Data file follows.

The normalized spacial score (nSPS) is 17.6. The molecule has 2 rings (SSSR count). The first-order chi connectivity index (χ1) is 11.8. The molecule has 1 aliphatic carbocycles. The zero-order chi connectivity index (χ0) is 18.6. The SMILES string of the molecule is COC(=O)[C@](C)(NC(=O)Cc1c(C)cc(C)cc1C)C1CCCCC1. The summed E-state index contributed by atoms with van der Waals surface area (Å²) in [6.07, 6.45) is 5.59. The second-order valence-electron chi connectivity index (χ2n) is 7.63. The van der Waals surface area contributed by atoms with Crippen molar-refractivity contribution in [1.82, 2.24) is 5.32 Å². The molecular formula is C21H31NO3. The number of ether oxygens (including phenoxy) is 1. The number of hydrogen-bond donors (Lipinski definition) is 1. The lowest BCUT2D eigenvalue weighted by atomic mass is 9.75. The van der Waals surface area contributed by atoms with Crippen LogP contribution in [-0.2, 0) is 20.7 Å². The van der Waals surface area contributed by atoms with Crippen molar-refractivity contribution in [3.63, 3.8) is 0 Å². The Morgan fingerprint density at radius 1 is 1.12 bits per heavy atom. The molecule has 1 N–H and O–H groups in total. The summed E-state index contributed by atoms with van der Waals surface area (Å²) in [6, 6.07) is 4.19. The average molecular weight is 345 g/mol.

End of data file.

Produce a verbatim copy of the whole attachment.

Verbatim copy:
The normalized spacial score (nSPS) is 17.6. The molecule has 2 rings (SSSR count). The first-order chi connectivity index (χ1) is 11.8. The molecule has 1 aliphatic carbocycles. The zero-order chi connectivity index (χ0) is 18.6. The SMILES string of the molecule is COC(=O)[C@](C)(NC(=O)Cc1c(C)cc(C)cc1C)C1CCCCC1. The summed E-state index contributed by atoms with van der Waals surface area (Å²) in [6.07, 6.45) is 5.59. The second-order valence-electron chi connectivity index (χ2n) is 7.63. The van der Waals surface area contributed by atoms with Crippen molar-refractivity contribution in [1.82, 2.24) is 5.32 Å². The molecular formula is C21H31NO3. The number of ether oxygens (including phenoxy) is 1. The number of hydrogen-bond donors (Lipinski definition) is 1. The lowest BCUT2D eigenvalue weighted by atomic mass is 9.75. The van der Waals surface area contributed by atoms with Crippen LogP contribution in [-0.2, 0) is 20.7 Å². The van der Waals surface area contributed by atoms with Crippen molar-refractivity contribution in [3.63, 3.8) is 0 Å². The Morgan fingerprint density at radius 1 is 1.12 bits per heavy atom. The molecule has 1 N–H and O–H groups in total. The summed E-state index contributed by atoms with van der Waals surface area (Å²) in [6, 6.07) is 4.19. The average molecular weight is 345 g/mol.